Increasing national burden of hospitalizations for skin and soft tissue infections in children

ArticleinJournal of Pediatric Surgery 46(10):1935-41 · October 2011with23 Reads
Impact Factor: 1.39 · DOI: 10.1016/j.jpedsurg.2011.05.008 · Source: PubMed

    Abstract

    The number of children requiring treatment of skin and soft tissue infections (SSTIs) has increased since the emergence of methicillin-resistant Staphylococcus aureus.
    The 2000, 2003, and 2006 Kids' Inpatient Databases were queried for patients with a primary diagnosis of SSTI. Weighted data were analyzed to estimate temporal changes in incidence, incision and drainage (I&D) rate, and economic burden. Factors associated with I&D were analyzed by multivariable logistic regression.
    Pediatric SSTI admissions increased (1) in number, (2) as a fraction of all hospital admissions, and (3) in incidence per 100,000 children from the years 2000 (17,525 ± 838; 0.65%; 23.2) to 2003 (27,463 ± 1652; 0.99%; 36.2) and 2006 (48,228 ± 2223; 1.77%; 62.7). Children younger than 3 years accounted for 49.6% of SSTI admissions in 2006, up from 32.5% in 2000. Utilization of I&D increased during the study period from 26.0% to 43.8%. Factors most associated with requiring I&D were age less than 3 years and calendar year 2006 (both P < .001). Hospital costs per patient increased over time and were higher in the group of patients who required I&D ($4296 ± $84 vs $3521 ± $81; P < .001; year 2006). Aggregate national costs reached $184.0 ± $9.4 million in 2006.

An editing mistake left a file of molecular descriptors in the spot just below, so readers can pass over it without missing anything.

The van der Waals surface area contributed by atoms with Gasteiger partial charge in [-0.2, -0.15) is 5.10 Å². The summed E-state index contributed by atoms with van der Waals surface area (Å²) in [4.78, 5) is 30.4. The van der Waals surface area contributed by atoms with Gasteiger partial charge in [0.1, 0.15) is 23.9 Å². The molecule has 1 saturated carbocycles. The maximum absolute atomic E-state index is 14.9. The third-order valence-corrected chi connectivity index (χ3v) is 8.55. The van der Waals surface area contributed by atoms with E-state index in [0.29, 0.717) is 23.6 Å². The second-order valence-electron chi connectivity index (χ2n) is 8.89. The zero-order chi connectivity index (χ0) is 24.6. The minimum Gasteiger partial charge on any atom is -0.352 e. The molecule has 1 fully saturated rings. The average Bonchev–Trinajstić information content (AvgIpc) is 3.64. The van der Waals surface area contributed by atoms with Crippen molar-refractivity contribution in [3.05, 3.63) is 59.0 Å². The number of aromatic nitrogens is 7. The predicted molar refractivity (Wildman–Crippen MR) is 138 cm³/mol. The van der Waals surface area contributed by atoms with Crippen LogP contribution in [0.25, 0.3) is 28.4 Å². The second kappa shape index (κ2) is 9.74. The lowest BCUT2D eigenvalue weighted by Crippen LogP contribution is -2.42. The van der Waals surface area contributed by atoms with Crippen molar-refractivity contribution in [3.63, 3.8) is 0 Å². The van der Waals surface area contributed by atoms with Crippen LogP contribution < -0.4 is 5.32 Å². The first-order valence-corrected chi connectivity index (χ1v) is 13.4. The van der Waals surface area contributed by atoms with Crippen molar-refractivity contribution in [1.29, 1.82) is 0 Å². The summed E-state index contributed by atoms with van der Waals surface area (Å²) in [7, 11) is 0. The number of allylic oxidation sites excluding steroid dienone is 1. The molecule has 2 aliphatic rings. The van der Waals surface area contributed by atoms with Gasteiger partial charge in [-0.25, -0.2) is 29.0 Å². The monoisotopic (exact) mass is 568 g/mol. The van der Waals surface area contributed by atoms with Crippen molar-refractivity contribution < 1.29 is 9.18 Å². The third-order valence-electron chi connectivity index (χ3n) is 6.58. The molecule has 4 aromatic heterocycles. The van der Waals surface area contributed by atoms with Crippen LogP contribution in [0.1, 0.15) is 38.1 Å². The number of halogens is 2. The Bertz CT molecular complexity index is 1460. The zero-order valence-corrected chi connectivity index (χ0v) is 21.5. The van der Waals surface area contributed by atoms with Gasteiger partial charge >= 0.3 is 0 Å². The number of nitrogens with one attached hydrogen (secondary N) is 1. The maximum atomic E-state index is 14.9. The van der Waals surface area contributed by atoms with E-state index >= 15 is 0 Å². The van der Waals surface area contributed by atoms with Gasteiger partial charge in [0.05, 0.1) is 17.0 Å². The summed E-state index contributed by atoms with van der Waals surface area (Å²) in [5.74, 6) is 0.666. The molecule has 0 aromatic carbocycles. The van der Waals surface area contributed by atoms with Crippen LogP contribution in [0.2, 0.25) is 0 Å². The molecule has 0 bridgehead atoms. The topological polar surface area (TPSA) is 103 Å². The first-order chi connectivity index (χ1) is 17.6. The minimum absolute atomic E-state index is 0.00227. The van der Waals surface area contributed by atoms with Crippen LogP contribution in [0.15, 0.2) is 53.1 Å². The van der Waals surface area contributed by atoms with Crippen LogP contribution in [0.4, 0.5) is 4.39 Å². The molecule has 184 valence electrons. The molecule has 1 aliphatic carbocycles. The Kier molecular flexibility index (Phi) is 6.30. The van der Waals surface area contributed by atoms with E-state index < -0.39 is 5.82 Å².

The recent spike in pediatric SSTIs has disproportionately affected children younger than 3 years, and an increasing fraction of these children require I&D. The national economic burden is substantial.